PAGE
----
Feature Photo: U.S. Marine Corps video by Lance Corporal Taryn McKenzie/Released
Heading into 2014, the state of defense is solidly ill-defined and in flux. And the brass knows it.
By Kevin Baron
Just about every top military leader has at once touted U.S. military dominance while warning that politics and spending cuts are hollowing out the forces. Now, there’s little clarity about what to do with those forces after the wars. If the message of 2013 was budget uncertainty, the message of 2014 seems to be mission uncertainty. The war in Afghanistan is finally ending. What comes next?
U.S. soldiers train in the Sinagpore jungle // Army Photo
On one hand, there’s the United States military that’s the best-equipped, trained and ready to fight in world history. On the other hand is a military that, if you listen to Pentagon leaders and the national security echo chamber, is constantly telling Congress and the American people that the United States faces a state of dire emergency, under-funded, under-manned, under-equipped for the global security mandate it’s been given.
If past is prologue, just look at how the Pentagon closed out 2013 before you try and read into 2014. Despite demands that a post-2014 troop deal for Afghanistan be in place by the end of the year, Afghanistan President Hamid Karzai – a U.S. ally, mind you – says he won’t sign it. Like many Americans, Karzai is questioning why U.S. troops should stay in Afghanistan after 13 years of war. And when proof emerged that Syrian President Bashir al-Assad used chemical weapons against his own people, President Barack Obama couldn’t get enough support to launch a military strike against him.
Talk about war weariness.
Defense Secretary Chuck Hagel speaks at the Defense One Summit. // DOD Photo
The top military officer and senior military advisor to the president says the country needs a conversation to define “the purpose of the military.” He’s right.
Marine Corps Commandant Gen. James Amos is promising Congress that he will maintain that service as America’s on-call, ready to roll, anytime, anywhere emergency force with tens of thousands fewer troops and billions fewer dollars. But if sequester hits again and the Marines are called to just a single contingency fight, there will be no Marines left behind to rotate in and out of that conflict.
Meanwhile, the Navy publicly shrunk its ship requirement to 300 ships and says it’s ready to push Obama’s pivot to the Pacific. But privately you can’t throw a pebble into the Pentagon food court without hitting an admiral who thinks the Navy would need 900 ships to do everything defense leaders expect of the Navy on paper.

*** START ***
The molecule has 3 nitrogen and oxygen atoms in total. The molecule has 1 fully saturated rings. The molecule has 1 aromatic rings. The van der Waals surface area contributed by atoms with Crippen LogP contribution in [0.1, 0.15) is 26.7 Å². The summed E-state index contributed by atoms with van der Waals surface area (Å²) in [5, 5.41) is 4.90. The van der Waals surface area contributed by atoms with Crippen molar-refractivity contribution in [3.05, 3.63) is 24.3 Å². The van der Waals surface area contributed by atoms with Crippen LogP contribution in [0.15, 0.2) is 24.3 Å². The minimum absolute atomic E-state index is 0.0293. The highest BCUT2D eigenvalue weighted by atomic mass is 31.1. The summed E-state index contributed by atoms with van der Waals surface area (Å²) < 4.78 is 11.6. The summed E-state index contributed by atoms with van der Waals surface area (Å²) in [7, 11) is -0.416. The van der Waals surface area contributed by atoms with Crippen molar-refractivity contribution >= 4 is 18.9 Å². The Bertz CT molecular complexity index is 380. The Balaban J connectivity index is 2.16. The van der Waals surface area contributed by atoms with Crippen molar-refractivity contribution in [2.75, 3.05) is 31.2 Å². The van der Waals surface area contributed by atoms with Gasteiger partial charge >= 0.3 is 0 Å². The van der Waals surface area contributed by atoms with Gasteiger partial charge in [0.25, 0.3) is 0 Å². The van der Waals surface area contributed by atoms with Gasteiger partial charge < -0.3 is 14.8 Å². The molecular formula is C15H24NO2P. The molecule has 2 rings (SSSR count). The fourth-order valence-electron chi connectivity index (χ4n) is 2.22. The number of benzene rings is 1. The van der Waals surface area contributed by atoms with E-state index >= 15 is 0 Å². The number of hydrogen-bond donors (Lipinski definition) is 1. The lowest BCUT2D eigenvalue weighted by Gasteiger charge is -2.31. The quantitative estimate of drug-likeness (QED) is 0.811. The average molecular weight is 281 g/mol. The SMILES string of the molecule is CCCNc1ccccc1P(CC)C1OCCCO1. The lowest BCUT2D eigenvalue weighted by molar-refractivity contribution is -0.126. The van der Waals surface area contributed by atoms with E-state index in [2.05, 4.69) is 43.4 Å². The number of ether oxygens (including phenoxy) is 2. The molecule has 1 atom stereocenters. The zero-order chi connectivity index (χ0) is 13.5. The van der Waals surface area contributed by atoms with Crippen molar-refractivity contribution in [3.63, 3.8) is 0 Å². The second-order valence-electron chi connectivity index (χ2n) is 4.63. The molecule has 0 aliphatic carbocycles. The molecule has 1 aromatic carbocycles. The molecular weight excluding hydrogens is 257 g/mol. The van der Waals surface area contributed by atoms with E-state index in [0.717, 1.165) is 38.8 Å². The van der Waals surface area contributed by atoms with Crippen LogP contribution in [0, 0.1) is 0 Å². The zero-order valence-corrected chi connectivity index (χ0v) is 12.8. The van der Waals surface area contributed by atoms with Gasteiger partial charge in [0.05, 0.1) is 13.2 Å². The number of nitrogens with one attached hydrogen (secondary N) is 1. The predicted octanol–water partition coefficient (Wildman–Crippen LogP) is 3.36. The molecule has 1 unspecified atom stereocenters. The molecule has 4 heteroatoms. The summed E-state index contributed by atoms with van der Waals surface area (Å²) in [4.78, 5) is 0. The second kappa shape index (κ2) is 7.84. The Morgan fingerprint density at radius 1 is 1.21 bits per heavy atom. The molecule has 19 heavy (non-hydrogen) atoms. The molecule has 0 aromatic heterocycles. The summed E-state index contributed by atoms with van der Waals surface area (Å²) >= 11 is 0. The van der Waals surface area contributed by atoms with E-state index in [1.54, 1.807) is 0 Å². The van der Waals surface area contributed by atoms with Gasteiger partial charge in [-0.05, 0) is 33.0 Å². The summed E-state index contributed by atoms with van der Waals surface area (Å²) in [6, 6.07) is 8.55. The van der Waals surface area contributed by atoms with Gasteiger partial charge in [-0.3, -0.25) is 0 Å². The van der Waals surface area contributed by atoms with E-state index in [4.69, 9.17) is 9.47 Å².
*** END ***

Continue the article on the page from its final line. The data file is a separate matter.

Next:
A U.S. Air Force C-17 Globemaster from Joint Base Lewis-McChord, Wash., sits on a runway in American Samoa // U.S. Air Force photo by Staff Sgt. Jon Polka
So which is it – can the Pentagon be on call, any time, ready to roll? Or is the military facing one of the biggest reality deficits with its civilian leaders since they rolled into Iraq with shock and awe in mind but got quag and mire, instead?
Joint Chiefs Chairman Gen. Martin Dempsey told officers at the National Defense University this month: “I'm going to increase my commitment to have a conversation with our national leaders and the American people about the purpose of the military, not only in times of war but in peacetime as well.” Hear that? The top military officer and senior military advisor to the president says the country needs a conversation to define “the purpose of the military.” He’s right.
Dempsey, who carries laminated photos of soldiers he lost under his command in the Iraq war, has reason to re-examine how the military should be used in the next era. One purpose: to train other countries to fight their own battles so that the U.S. doesn’t have to.
Take Syria. Dempsey leads many officers who have given Obama options for using the military to save Syria. The top option to date: stay out of it. At the Pentagon, the policy is containment. As long as Syria’s conflict remains within Syria, no Americans should get in the way. No U.S. boots on that ground. Instead, Dempsey and others offer up training and equipment for some rebels and focused on shoring up the borders of Turkey and Jordan.
Take Fallujah. Al-Qaeda fighters recently took the Iraqi city that U.S. forces twice fought so hard to secure. Army Chief of Staff Gen. Ray Odierno, who commanded the Iraq war, said the U.S. should “wait and see” what Iraqis can do to retake Fallujah before any Americans are sent back to the fabled sandbox.